If you’ve ever purchased a gorgeous cocktail dress, a dapper suit or a fabulous feathered coat (OK, the last one may be just me) you’ll understand that buying your prized outfit is only the first step.
The next steps are organising where you’re going to wear your new outfit, working out how you’re going to accessorise it and of course, the latest step, how it’s going to look its best in a selfie.
Of course, once the outfit is worn, photographed and uploaded to your various social media sites, the most important step is still to come. That’s becauseyou’re (hopefully) not going to take off your now slightly soiled outfit and leave it on the floor to be kicked to the bottom of the wardrobe where it will live for the next few months. You’re also (hopefully again) not going to throw your new suit or cocktail dress into the washing machine without checking first if it’s handwash or dry-clean only.
Instead, if you’re wise, you’ll work out how best to care for your new outfit, follow those instructions and then store it appropriately until the next time you want to wear it. Now if all you do is go away and decide to follow washing instructions my work here is partly done. However I think too often we’re not following the care instructions of the biggest assets we’re purchasing.
Let’s take a big, commonly purchased asset: the commercial property of a business. What business owner hasn’t shown off their shiny new office or warehouse when they’ve first bought it, in the same way we might twirl around in a new cocktail dress or swagger in a new suit? However when the new owner signs on the dotted line they, in effect, throw their new purchase onto the wardrobe floor and stomp on it because they’re not following the proper care instructions.
What do I mean by that? Well deciding to purchase the asset is simply the first step. Sure it might be one of the hardest and most exciting steps but it should always be the first step. After that you should follow step-by-step care instructions to make sure your asset is protected and looking its best for the long term.
Let’s use the example of the commercial property of a business and look at the care instructions I believe need to be followed:
Step 1. Make sure the property is purchased in the most appropriate structure
Too often I see business property being purchased in the company name the business is operating out of. This is like wearing your new suit or cocktail dress and sitting next to your clumsy drunk cousin at a wedding.
The question isn’t will you get red wine spilled all over your new outfit, it’s when and how much. Instead the property should be purchased in a non-trading structure and perhaps not in the name of the director of the company so there is more protection afforded. One of my preferred structures for business premises is a Self Managed Superannuation Fund (SMSF).
Holding your property in an SMSF means you can effectively contribute more to your retirement, your property is protected and once you retire, all profits and rents may be tax free.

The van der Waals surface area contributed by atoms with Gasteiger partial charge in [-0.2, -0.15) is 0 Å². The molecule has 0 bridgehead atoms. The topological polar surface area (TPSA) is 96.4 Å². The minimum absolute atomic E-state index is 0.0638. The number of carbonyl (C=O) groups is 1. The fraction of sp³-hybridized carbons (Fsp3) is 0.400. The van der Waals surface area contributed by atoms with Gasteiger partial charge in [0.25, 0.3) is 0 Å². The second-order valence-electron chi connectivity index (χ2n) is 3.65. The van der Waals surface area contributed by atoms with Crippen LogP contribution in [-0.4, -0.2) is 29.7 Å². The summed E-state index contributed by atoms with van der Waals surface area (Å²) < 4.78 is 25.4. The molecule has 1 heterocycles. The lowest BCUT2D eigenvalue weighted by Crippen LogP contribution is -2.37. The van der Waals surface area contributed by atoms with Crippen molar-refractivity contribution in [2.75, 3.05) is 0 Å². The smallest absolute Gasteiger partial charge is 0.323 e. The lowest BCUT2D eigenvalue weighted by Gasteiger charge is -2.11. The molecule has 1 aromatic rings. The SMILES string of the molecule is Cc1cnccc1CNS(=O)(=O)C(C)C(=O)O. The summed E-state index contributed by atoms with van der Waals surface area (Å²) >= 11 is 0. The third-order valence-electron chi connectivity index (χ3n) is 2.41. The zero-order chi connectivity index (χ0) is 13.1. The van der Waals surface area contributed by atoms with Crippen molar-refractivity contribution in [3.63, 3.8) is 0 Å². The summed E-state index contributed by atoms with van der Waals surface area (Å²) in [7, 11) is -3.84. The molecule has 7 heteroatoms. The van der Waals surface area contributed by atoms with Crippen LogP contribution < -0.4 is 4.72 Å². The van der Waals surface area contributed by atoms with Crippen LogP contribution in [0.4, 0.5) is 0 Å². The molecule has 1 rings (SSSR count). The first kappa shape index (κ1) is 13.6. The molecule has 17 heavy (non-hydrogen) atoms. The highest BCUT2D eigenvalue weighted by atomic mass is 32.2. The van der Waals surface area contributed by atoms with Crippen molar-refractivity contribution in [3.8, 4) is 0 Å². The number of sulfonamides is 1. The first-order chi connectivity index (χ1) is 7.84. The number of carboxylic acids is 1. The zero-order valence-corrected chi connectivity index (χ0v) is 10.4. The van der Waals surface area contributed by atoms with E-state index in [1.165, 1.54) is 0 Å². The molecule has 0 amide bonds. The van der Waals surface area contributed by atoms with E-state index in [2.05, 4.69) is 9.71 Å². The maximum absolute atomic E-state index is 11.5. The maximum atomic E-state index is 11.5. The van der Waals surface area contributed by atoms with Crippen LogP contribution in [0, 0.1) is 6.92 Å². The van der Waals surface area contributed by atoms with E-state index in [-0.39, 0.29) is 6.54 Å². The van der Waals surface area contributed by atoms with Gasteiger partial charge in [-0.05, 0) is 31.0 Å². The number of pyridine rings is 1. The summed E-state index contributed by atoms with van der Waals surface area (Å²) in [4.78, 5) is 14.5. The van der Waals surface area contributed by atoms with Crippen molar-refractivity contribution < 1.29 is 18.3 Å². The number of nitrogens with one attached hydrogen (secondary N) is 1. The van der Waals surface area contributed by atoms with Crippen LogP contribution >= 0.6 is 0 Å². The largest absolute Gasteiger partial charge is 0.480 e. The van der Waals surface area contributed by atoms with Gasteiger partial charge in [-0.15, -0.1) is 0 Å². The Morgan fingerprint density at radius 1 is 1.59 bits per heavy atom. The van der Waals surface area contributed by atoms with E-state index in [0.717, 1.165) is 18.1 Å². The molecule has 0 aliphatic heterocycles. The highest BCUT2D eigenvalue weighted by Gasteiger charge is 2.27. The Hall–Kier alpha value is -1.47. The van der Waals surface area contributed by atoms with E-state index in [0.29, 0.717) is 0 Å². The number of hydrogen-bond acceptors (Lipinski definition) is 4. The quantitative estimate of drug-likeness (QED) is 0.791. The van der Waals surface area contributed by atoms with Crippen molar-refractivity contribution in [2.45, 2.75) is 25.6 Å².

Step 2. Make sure you are being commercial
So you’ve decided your business property should be sold to your SMSF and you figure it’s worth about $200,000 because Tommy, the gardener, told you it’s worth that and your friend mentioned his rent is about $5000 a month so you’ll stick with that too. And no need for a lease because it’s yours anyway, right? Wrong!
When I’m cleaning my feather coat (yes I really have one but just deal with it and move on) I don’t hang it outside in the rain because I figure that’s how birds wash themselves. Instead, I talk to the manufacturer, check the washing instructions and find a really good drycleaner. It’s the same with your business property.
You need to ensure everything you’re doing is based on market value, which means obtaining market opinions from those qualified to give them and drawing up commercial leases. There is also the matter of having the rent paid to the correct entity and the expenses being paid from the correct entity rather than just thinking it’s all the same pot so it doesn’t matter. This is particularly important with an SMSF.
Step 3. Make sure your property is protected for the long term
Yes it’s money we sometimes feel is being thrown to the wind but spending money on the right level of insurances and having appropriate wills drawn up means our assets are protected for the long term.
This shouldn’t be a do once and never worry again exercise but a regular check-in. In my local community, bushfires last year left many residents and business owners drastically underinsured because the cost to rebuild and replace had risen so dramatically. Make sure you don’t leave you, your business and your family short-changed if something were to happen.
Often we’re so caught up purchasing our bright new shiny thing that we don’t think enough about the after-care instructions.
Make sure you talk to your advisor or accountant about how best to care for your major purchase so it’s not laying at the bottom of the cupboard but is protected and looking its best for years and decades to come.